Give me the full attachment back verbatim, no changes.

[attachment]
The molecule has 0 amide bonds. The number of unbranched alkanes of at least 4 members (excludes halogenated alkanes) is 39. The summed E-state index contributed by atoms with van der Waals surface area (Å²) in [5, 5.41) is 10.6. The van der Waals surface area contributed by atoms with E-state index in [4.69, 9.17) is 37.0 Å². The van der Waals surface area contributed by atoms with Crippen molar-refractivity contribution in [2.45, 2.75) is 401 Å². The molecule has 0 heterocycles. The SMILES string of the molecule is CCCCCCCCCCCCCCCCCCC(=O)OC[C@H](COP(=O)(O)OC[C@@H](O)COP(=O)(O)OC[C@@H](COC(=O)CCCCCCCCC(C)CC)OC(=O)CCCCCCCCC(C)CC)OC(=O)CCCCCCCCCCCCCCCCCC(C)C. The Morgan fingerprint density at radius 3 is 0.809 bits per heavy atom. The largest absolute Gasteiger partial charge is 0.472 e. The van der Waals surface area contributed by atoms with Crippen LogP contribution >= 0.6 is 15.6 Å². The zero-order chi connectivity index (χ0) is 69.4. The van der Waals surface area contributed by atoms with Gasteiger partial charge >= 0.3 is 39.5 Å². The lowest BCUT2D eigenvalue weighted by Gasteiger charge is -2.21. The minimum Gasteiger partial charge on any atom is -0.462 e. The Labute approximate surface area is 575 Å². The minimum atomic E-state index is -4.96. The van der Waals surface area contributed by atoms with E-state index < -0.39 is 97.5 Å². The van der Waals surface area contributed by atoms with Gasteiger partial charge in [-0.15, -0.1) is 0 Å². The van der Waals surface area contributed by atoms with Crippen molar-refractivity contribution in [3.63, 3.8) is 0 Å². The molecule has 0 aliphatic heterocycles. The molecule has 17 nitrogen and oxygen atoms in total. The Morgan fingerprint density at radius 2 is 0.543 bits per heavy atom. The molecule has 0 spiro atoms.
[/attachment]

The molecule has 0 amide bonds. The number of unbranched alkanes of at least 4 members (excludes halogenated alkanes) is 39. The summed E-state index contributed by atoms with van der Waals surface area (Å²) in [5, 5.41) is 10.6. The van der Waals surface area contributed by atoms with E-state index in [4.69, 9.17) is 37.0 Å². The van der Waals surface area contributed by atoms with Crippen molar-refractivity contribution in [2.45, 2.75) is 401 Å². The molecule has 0 heterocycles. The SMILES string of the molecule is CCCCCCCCCCCCCCCCCCC(=O)OC[C@H](COP(=O)(O)OC[C@@H](O)COP(=O)(O)OC[C@@H](COC(=O)CCCCCCCCC(C)CC)OC(=O)CCCCCCCCC(C)CC)OC(=O)CCCCCCCCCCCCCCCCCC(C)C. The Morgan fingerprint density at radius 3 is 0.809 bits per heavy atom. The largest absolute Gasteiger partial charge is 0.472 e. The van der Waals surface area contributed by atoms with Crippen LogP contribution >= 0.6 is 15.6 Å². The zero-order chi connectivity index (χ0) is 69.4. The van der Waals surface area contributed by atoms with Gasteiger partial charge >= 0.3 is 39.5 Å². The lowest BCUT2D eigenvalue weighted by Gasteiger charge is -2.21. The minimum Gasteiger partial charge on any atom is -0.462 e. The Labute approximate surface area is 575 Å². The minimum atomic E-state index is -4.96. The van der Waals surface area contributed by atoms with E-state index < -0.39 is 97.5 Å². The van der Waals surface area contributed by atoms with Gasteiger partial charge in [-0.15, -0.1) is 0 Å². The van der Waals surface area contributed by atoms with Crippen molar-refractivity contribution in [3.63, 3.8) is 0 Å². The molecule has 0 aliphatic heterocycles. The molecule has 17 nitrogen and oxygen atoms in total. The Morgan fingerprint density at radius 2 is 0.543 bits per heavy atom. The molecule has 0 spiro atoms.